2. svelliyod

    First, let me pay my tributes to Telugu Talli.

    The disappearance of languages is a true but sad situation. Many of us are directly responsible for this, thanks to our desperate need to show how ‘modern’ we are (translated, it means, “My children know only English, they call us mummy-daddy!”). This blind aping of the western cultures (thanks to colonisation, of course) and pride in knowing ‘only’ English is one of the worst aspects of a cultural invasion, the imapacts of which we continue to suffer. Of course, lack of esteem for and knowledge of our vast & rich cultures are responsible, but we have none but ourselves to blame.
    I have the utmost respect for English, a language I handle with the ease of any Englishman. But I also respect mine.

  3. Veeru వీరు

    Thats right, and I have come to learn and it may be true that evolution swallows a lot of cultures and things associated. But still its our duty to protect our traditions cultures and thats possible with languages and only with languages.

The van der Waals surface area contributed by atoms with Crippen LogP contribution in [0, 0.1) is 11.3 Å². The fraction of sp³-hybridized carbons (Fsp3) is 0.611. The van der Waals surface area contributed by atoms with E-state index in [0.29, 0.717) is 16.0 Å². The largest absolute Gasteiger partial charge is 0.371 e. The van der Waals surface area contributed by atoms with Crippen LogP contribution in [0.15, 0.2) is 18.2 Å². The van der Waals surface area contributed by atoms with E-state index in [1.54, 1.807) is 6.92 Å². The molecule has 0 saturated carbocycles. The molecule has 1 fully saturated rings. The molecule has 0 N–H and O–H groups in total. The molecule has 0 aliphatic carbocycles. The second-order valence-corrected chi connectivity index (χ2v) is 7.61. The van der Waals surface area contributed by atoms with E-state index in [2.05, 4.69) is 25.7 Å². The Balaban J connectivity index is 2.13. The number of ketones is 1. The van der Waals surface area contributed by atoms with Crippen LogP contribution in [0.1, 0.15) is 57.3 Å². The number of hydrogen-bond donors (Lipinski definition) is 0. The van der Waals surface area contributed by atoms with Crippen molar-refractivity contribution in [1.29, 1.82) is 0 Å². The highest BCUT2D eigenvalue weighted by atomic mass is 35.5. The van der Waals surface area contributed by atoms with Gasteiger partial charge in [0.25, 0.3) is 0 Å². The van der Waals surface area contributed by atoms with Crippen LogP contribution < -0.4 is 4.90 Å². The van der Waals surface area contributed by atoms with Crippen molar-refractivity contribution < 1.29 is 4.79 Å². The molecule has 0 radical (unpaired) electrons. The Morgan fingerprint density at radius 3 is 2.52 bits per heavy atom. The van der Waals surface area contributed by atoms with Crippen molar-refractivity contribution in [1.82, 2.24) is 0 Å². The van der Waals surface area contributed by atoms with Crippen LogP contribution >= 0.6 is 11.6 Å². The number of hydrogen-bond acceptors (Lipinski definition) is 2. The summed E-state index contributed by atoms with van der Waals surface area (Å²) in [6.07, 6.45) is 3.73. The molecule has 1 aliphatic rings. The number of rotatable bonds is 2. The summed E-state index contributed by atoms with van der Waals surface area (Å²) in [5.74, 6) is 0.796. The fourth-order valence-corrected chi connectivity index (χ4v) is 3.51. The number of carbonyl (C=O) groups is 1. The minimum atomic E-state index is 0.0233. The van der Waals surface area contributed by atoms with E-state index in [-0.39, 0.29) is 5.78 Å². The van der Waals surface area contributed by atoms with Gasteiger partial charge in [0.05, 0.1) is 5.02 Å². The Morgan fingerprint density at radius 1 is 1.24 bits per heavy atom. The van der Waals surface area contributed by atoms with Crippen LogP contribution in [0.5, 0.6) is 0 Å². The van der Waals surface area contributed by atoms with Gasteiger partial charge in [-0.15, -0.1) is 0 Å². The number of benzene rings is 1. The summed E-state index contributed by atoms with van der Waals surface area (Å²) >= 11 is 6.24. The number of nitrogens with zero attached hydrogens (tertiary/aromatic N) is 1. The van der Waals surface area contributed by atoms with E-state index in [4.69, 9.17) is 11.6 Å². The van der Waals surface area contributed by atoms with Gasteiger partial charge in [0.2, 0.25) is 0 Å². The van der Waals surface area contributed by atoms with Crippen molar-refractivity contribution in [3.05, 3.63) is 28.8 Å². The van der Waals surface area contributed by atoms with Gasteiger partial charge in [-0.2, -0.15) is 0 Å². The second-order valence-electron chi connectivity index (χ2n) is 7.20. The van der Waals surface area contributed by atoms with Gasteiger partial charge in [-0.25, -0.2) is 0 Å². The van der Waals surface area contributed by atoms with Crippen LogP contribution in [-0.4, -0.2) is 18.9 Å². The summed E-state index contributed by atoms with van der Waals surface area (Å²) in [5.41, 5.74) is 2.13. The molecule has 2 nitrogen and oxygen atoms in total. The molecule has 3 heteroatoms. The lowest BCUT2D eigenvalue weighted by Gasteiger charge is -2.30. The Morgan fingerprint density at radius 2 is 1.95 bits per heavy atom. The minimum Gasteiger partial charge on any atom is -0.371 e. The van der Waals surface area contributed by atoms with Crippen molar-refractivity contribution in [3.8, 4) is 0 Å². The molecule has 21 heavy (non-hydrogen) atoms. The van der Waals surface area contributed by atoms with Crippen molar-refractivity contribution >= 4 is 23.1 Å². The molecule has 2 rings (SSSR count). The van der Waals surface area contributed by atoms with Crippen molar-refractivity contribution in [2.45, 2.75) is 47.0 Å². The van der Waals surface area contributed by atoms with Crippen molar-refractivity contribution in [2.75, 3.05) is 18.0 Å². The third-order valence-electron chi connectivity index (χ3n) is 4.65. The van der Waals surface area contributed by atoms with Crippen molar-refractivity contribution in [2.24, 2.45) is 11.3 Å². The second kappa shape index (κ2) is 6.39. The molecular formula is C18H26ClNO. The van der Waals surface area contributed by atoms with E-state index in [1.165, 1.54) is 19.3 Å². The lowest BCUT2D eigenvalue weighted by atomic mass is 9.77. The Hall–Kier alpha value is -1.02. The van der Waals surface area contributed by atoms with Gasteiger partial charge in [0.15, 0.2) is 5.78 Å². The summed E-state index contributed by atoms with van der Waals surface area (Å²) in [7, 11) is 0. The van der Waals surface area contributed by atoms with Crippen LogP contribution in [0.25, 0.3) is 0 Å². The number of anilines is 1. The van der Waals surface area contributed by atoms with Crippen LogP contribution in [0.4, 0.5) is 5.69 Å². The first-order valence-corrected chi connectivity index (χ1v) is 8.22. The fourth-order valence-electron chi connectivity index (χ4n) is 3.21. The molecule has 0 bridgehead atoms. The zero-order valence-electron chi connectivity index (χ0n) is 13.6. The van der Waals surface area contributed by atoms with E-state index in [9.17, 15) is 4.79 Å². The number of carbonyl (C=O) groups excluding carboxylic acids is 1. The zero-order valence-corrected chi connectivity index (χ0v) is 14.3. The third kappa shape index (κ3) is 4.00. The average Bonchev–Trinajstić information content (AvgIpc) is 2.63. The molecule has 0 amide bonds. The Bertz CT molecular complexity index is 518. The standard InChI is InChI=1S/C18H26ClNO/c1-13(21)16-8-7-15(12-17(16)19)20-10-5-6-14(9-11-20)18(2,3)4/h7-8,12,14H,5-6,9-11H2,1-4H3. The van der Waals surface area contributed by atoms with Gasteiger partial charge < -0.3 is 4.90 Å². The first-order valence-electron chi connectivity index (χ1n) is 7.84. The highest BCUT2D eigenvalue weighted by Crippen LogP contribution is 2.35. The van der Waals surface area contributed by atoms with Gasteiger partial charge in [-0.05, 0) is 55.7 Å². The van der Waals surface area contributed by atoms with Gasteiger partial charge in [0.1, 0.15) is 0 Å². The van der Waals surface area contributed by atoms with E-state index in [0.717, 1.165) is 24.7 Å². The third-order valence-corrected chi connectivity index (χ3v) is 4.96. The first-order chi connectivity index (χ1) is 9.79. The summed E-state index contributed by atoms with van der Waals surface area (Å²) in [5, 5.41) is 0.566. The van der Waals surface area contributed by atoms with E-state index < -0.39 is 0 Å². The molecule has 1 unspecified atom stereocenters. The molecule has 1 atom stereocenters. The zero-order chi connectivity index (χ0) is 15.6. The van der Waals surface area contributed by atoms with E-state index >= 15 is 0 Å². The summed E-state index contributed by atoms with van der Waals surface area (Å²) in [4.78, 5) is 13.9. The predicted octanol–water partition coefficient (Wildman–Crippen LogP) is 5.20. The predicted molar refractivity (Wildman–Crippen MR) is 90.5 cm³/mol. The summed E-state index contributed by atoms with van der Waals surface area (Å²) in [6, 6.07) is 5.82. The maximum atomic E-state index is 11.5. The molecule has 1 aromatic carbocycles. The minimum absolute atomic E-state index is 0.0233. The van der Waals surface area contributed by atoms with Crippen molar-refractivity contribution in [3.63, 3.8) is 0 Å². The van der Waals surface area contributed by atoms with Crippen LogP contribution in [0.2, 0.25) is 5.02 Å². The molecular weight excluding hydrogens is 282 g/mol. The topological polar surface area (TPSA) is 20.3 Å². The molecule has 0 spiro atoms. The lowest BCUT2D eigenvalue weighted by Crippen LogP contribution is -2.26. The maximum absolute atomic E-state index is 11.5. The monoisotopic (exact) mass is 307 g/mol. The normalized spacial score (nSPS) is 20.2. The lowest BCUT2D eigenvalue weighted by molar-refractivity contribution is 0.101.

Sadest but inevitable i suppose as I see it. I agree

  4. Mithuna

    Veeru, I guess in a way I am party to this, cause at a lot of gatherings where Indians get together, there are people speaking all different languages and guess what.. our lingua franca becomes English. I do think our generation is plain lazy when it comes to learning languages. I speak a dialect, and its very sad to see that most of the people who speak my dialect will shift to either English or Kannada(since thats the state we live in).. or mostly English.

  5. Veeru వీరు

    Its understandable but dont we need to do something. I actually had an idea to blog in the mother toungue atleast once in a month. oops can I ?

  6. Lori